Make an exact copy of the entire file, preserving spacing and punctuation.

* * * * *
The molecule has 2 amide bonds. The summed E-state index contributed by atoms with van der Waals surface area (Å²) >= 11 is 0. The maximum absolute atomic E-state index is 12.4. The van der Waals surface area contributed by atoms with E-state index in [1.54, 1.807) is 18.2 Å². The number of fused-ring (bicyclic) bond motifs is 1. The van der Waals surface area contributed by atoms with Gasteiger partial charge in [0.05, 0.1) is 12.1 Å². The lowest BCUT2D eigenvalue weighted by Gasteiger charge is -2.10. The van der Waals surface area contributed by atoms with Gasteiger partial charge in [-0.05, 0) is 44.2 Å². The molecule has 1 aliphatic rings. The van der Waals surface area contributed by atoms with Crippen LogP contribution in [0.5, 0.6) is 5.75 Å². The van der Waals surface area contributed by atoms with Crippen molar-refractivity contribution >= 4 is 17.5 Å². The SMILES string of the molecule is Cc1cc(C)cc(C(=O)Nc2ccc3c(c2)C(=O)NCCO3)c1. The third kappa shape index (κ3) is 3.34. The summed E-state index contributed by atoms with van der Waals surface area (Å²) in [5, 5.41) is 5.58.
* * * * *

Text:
The molecule has 2 amide bonds. The summed E-state index contributed by atoms with van der Waals surface area (Å²) >= 11 is 0. The maximum absolute atomic E-state index is 12.4. The van der Waals surface area contributed by atoms with E-state index in [1.54, 1.807) is 18.2 Å². The number of fused-ring (bicyclic) bond motifs is 1. The van der Waals surface area contributed by atoms with Gasteiger partial charge in [0.05, 0.1) is 12.1 Å². The lowest BCUT2D eigenvalue weighted by Gasteiger charge is -2.10. The van der Waals surface area contributed by atoms with Gasteiger partial charge in [-0.05, 0) is 44.2 Å². The molecule has 1 aliphatic rings. The van der Waals surface area contributed by atoms with Crippen LogP contribution in [0.5, 0.6) is 5.75 Å². The van der Waals surface area contributed by atoms with Crippen molar-refractivity contribution >= 4 is 17.5 Å². The SMILES string of the molecule is Cc1cc(C)cc(C(=O)Nc2ccc3c(c2)C(=O)NCCO3)c1. The third kappa shape index (κ3) is 3.34. The summed E-state index contributed by atoms with van der Waals surface area (Å²) in [5, 5.41) is 5.58.